Love Dogs... Love Nature

Worms: a wriggly problem!

 

There are an array of worms which can affect dogs (and cats), but for simplicity these can be split into two basic groups ­ roundworms and tapeworms.  A heavy worm infestation can cause a range of symptoms including vomiting, diarrhoea, loss of appetite and weight loss.  In addition, a new threat to dogs comes in the form of lungworm ­ Angiostrongylus vasorum ­ this can be very serious, but is very post code specific and fortunately so far has rarely been seen in our area.

 Roundworms are spaghetti like in appearance and live in the small intestines.  Here they shed thousands of tiny eggs per day, which pass out in the faeces and contaminate the environment, where they can survive for several years (long after the faeces have broken down).  Dogs and cats are then re-infected by inadvertently eating the eggs.  The eggs also pose some risk to children if they are unwittingly swallowed.  Puppies and kittens are often heavily infested with roundworms, ingesting roundworm larvae via their mother’s milk.

 Tapeworms also live in the small intestines and consist of a head and a long flat segmented body.  They shed small segments containing eggs which pass out in the faeces or which may be found around the tail area.  As the segments break down, the eggs may then be eaten by an intermediate host; these include small rodents and fleas.  Cats commonly catch and eat small rodents and both cats and dogs swallow fleas as they groom, thus re-infecting themselves with tapeworms.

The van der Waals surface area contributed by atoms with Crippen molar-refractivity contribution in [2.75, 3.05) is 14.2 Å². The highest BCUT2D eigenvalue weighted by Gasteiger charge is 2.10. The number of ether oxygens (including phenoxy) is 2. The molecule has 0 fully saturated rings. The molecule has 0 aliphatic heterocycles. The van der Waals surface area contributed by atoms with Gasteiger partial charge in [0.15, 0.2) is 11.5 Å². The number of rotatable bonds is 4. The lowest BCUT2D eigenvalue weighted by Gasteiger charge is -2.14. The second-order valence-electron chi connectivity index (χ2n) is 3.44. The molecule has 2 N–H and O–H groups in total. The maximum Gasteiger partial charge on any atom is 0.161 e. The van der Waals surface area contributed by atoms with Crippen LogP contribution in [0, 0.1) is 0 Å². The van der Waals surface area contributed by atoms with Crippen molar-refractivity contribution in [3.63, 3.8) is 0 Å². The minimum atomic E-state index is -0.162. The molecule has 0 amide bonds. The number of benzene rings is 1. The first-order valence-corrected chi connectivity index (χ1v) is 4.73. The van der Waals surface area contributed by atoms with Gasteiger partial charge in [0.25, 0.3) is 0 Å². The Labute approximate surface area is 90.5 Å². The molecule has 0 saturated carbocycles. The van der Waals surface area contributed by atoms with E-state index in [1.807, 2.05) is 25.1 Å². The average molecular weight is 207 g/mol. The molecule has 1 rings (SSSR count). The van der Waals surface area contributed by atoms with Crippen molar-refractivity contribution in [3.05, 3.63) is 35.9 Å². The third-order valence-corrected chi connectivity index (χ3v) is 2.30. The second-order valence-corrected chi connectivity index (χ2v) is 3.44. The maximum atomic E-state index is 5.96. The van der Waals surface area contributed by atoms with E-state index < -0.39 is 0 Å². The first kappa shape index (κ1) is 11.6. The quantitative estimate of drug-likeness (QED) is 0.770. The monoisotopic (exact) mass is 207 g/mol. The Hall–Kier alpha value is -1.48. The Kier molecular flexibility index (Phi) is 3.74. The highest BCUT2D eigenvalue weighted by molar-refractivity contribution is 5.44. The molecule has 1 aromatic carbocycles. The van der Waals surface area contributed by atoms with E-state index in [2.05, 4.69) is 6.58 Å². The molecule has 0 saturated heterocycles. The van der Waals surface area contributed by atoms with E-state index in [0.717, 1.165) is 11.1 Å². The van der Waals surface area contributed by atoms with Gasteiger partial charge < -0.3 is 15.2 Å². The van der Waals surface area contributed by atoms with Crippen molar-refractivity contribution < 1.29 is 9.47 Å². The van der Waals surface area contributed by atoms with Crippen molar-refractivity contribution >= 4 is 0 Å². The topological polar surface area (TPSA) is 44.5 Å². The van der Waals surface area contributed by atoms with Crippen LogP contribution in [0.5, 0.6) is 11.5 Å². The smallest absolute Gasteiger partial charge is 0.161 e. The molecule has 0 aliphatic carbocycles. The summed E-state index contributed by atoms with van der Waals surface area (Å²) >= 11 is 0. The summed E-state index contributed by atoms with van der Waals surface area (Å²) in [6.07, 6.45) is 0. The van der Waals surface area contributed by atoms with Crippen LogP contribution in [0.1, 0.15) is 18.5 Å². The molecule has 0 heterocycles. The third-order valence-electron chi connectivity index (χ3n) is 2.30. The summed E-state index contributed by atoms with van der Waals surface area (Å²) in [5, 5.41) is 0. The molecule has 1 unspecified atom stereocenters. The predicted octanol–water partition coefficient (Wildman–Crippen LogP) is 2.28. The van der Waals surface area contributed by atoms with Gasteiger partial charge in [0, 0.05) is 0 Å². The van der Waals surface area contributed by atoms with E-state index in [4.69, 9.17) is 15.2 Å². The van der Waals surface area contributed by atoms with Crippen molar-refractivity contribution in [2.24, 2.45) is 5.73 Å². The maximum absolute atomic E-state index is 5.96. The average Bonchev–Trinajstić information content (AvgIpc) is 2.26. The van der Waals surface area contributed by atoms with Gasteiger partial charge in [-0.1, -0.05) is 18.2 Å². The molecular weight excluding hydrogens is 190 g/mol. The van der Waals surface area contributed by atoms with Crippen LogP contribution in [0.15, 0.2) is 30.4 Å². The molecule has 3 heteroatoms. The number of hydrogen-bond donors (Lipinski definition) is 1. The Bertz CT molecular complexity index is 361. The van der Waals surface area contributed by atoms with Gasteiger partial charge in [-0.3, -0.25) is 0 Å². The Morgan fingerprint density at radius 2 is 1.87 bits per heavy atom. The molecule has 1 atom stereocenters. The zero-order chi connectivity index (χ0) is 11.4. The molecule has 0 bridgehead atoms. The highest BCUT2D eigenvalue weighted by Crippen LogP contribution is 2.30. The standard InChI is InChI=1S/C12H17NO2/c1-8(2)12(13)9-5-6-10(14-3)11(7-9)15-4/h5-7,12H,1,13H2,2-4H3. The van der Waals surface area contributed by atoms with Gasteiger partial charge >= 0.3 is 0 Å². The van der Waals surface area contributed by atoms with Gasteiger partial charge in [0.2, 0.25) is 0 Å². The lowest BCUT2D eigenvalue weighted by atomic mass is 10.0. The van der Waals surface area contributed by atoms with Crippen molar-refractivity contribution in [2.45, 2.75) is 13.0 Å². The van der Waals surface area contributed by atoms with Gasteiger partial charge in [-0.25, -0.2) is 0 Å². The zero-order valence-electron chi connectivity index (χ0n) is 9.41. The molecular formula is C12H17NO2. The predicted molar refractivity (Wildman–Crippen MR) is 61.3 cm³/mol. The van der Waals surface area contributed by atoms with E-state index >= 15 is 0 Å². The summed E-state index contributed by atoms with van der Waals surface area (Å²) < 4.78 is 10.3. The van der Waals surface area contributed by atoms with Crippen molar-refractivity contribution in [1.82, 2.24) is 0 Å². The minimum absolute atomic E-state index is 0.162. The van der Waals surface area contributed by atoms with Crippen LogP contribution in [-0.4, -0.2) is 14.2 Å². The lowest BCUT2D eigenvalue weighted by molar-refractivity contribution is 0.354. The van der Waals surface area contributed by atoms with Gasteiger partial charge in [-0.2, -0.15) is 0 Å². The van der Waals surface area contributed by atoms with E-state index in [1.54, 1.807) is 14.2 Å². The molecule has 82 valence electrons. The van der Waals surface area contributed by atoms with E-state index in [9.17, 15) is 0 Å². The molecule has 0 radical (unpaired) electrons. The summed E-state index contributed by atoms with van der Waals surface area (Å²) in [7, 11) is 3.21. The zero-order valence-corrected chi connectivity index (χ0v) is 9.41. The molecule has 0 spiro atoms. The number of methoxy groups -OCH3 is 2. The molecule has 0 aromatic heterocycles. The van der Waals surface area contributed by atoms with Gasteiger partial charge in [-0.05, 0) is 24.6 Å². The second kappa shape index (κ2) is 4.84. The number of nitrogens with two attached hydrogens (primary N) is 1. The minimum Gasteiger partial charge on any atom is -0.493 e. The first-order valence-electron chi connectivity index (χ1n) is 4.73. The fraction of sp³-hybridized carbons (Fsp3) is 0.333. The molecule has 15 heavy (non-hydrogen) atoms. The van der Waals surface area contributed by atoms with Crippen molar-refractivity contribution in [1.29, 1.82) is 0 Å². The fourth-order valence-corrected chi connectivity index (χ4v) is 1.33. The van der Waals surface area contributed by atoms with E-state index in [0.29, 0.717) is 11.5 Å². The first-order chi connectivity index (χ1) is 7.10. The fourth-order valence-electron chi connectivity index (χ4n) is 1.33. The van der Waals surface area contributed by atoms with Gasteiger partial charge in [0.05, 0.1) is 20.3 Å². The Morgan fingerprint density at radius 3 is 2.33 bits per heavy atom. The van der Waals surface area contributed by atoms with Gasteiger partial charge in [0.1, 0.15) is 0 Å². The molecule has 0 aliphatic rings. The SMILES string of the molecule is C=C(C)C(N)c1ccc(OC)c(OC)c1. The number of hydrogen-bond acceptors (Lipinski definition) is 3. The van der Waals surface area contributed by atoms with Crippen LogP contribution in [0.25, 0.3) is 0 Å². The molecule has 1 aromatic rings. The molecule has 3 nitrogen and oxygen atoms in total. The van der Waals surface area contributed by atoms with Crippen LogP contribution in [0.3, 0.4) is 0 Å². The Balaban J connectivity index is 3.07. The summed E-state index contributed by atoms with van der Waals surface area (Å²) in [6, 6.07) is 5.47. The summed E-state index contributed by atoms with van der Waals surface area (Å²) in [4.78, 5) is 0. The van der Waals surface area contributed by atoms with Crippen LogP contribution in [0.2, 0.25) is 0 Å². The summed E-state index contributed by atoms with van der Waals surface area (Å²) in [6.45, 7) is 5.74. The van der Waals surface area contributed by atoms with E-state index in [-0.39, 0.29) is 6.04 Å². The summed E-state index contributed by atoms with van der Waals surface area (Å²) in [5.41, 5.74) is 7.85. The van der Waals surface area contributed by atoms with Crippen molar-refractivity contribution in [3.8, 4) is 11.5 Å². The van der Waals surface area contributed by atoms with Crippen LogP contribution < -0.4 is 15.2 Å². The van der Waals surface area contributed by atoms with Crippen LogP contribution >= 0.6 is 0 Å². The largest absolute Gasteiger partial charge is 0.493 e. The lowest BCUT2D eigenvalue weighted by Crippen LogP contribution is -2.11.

It is important to note that just because you don’t see any evidence of worms in your pet’s faeces doesn’t mean they are necessarily worm free, since roundworm eggs are microscopic and tapeworm segments can be hard to spot.  The good news is that worms can be prevented by following a few simple rules: worm your pets regularly, use regular flea control, keep gardens clear of faeces and when out and about, clear up mess and use appropriate bins.  Additionally, encourage children to wash their hands properly after playing with pets, or in the garden.  Regular worm and flea control is essential to ensure your pet stays healthy.

 Book an appointment with your vet for the best advice on preventative care on these nasty pests.

Chris Devlin BVSc MRCVS is a Vet and Partner at Hillside Veterinary Centre in
Corfe Mullen.  w: www.hillsidevets.co.uk. Follow us on Facebook